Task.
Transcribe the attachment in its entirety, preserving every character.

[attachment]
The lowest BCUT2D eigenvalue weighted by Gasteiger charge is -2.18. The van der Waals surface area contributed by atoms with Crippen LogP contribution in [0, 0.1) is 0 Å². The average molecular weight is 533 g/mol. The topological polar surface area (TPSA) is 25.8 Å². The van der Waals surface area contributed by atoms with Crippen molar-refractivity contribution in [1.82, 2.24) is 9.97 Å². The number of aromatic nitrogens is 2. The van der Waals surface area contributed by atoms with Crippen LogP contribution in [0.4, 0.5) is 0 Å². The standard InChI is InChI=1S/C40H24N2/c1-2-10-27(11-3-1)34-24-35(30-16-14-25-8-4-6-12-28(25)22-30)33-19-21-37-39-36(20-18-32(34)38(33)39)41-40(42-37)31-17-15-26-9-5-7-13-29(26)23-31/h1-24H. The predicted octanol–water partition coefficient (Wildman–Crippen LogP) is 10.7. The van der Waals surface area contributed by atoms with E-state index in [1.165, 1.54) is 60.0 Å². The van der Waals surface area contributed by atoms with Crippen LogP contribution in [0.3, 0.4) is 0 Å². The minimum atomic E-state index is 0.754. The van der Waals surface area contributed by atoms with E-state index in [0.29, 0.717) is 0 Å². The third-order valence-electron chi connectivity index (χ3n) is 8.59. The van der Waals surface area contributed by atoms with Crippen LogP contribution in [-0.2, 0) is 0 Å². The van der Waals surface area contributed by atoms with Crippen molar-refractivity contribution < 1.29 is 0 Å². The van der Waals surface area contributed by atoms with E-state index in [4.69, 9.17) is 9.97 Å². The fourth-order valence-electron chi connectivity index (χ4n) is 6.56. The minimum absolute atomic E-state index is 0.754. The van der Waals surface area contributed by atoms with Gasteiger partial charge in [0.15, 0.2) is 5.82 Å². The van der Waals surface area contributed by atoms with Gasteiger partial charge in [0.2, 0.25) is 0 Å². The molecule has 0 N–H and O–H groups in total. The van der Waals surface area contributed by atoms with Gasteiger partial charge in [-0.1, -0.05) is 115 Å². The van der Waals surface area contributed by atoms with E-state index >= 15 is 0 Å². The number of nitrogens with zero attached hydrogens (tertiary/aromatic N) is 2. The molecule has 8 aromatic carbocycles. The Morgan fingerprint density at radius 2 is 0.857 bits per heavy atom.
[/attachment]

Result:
The lowest BCUT2D eigenvalue weighted by Gasteiger charge is -2.18. The van der Waals surface area contributed by atoms with Crippen LogP contribution in [0, 0.1) is 0 Å². The average molecular weight is 533 g/mol. The topological polar surface area (TPSA) is 25.8 Å². The van der Waals surface area contributed by atoms with Crippen molar-refractivity contribution in [1.82, 2.24) is 9.97 Å². The number of aromatic nitrogens is 2. The van der Waals surface area contributed by atoms with Crippen LogP contribution in [0.4, 0.5) is 0 Å². The standard InChI is InChI=1S/C40H24N2/c1-2-10-27(11-3-1)34-24-35(30-16-14-25-8-4-6-12-28(25)22-30)33-19-21-37-39-36(20-18-32(34)38(33)39)41-40(42-37)31-17-15-26-9-5-7-13-29(26)23-31/h1-24H. The predicted octanol–water partition coefficient (Wildman–Crippen LogP) is 10.7. The van der Waals surface area contributed by atoms with E-state index in [1.165, 1.54) is 60.0 Å². The van der Waals surface area contributed by atoms with Crippen LogP contribution in [0.3, 0.4) is 0 Å². The minimum atomic E-state index is 0.754. The van der Waals surface area contributed by atoms with E-state index in [0.29, 0.717) is 0 Å². The third-order valence-electron chi connectivity index (χ3n) is 8.59. The van der Waals surface area contributed by atoms with Crippen LogP contribution in [-0.2, 0) is 0 Å². The van der Waals surface area contributed by atoms with Crippen molar-refractivity contribution < 1.29 is 0 Å². The van der Waals surface area contributed by atoms with E-state index in [4.69, 9.17) is 9.97 Å². The fourth-order valence-electron chi connectivity index (χ4n) is 6.56. The minimum absolute atomic E-state index is 0.754. The van der Waals surface area contributed by atoms with Gasteiger partial charge in [0.15, 0.2) is 5.82 Å². The van der Waals surface area contributed by atoms with Gasteiger partial charge in [0.2, 0.25) is 0 Å². The molecule has 0 N–H and O–H groups in total. The van der Waals surface area contributed by atoms with Gasteiger partial charge in [-0.1, -0.05) is 115 Å². The van der Waals surface area contributed by atoms with E-state index >= 15 is 0 Å². The number of nitrogens with zero attached hydrogens (tertiary/aromatic N) is 2. The molecule has 8 aromatic carbocycles. The Morgan fingerprint density at radius 2 is 0.857 bits per heavy atom.